Xenia G. Brat is originally from the rich land of Pura Vida, Costa Rica. She currently lives in sunny San Diego, with her husband, and teaches yoga at Green/Flash, a donation-based studio in Cardiff by the Sea. She teaches a fusion of Bhakti, Kripalu, Vinyasa and Power yoga; a practice of love, devotion and gratitude, and a constant search for a new edge. Follow Xenia on Facebook at Pura Vida Power Yoga. Find her at: http://puravidapoweryoga.com/.


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15 Responses to “What Does Your Flow Say About You? ~ Xenia G. Brat”

  1. Xenia, I do agree completely. As teachers, we have a responsibility to offer and hold a space for people to open (in all aspects; physical, emotional, spiritual), and we also have a responsibility to allow them to be in whichever space they choose. I have had many people in class who love the practice, and I've had people who openly complain about the music, the temperature, the poses. Our job is to learn well and teach well. Well written! Peace, ~Temple

  2. tanya lee markul says:

    Just posted to "Featured Today" on the Elephant Yoga homepage.

  3. tanya lee markul says:

    Posting to Elephant Yoga on Facebook and Twitter.

    Tanya Lee Markul, Assoc. Yoga Editor
    Like Elephant Yoga on Facebook
    Follow on Twitter

  4. Chip says:

    Movement and the pursuit of strength (no matter what form… yoga or powerlifting… doesn't matter) is ajourney of understanding our relationship with ourselves. Unfortunately not everyone sees it that way, and the journey ends there. So the happy client will perpetually be on her journey, and as we've often seen, her relationship with her body mirrors her relationship with the planet. The journey ended for the sourpuss much earlier in life, but she goes through the obligation of the routine, which many folks still believe is a path. It is, but it circles onto itself, never quite going up the proverbial mountain.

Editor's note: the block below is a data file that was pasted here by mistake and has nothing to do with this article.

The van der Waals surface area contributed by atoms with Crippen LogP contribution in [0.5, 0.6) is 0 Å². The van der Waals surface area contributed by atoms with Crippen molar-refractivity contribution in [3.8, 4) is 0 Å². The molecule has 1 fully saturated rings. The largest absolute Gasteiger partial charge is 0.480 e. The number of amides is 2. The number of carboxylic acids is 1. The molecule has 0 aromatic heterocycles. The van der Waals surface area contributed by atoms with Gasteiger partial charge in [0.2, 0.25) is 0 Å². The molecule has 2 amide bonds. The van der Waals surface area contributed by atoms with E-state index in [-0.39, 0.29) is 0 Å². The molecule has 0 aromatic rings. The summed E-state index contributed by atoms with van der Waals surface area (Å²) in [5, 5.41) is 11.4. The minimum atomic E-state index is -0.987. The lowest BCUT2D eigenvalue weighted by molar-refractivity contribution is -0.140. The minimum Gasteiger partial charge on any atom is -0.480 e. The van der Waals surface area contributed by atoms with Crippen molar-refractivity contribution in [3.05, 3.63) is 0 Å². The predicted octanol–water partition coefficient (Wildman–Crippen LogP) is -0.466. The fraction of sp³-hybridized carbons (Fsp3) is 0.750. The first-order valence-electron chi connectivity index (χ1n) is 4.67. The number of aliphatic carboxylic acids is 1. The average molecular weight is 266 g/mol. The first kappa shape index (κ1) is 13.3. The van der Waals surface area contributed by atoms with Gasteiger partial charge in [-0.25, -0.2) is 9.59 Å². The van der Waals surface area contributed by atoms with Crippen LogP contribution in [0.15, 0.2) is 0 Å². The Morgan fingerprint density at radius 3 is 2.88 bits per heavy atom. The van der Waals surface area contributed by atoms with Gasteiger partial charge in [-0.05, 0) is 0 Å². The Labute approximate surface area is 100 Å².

5. Xenia says:

    Hi Yogini5,

    I'm not quite sure I understand your comment. But I appreciate your reading and getting into the conversation.

    Have a great day!

  6. Xenia says:

    Thanks Tanya!

  7. Xenia says:

    Hi Yogini5,

    I'm not quite sure I understand your comment. But I appreciate your reading and getting into the conversation.

    Have a great day!

  8. Xenia says:

    Thank you! Thank you!

  9. Xenia says:

    Thanks Temple!!

    I agree. As teachers we hold space and students will deal with whatever they need to deal with in that moment. Hopefully with some awareness.


  10. Xenia says:

    Hi Chip,

    Thanks for your comment. I ain't over til is over.


  11. tanya lee markul says:

    Just posted to "Popular Lately" on the Elephant Yoga homepage.

  12. Joe Sparks says:

    Students need to respect the other students in the class.

  13. "How you do anything is how you do everything." Absolutely!!! So true on and off the mat. I think there are many unhappy people who keep looking around for either some external reason to blame or some external reason to change their mood. True internal joy exists apart from the right circumstances…even the hard stuff is still good stuff:)

  14. Xenia says:



  15. Xenia says:

    Right. We see it all in yoga, and as teachers we have experiences to take off the mat as well, like for next time I notice a friend set on watching a specific movie…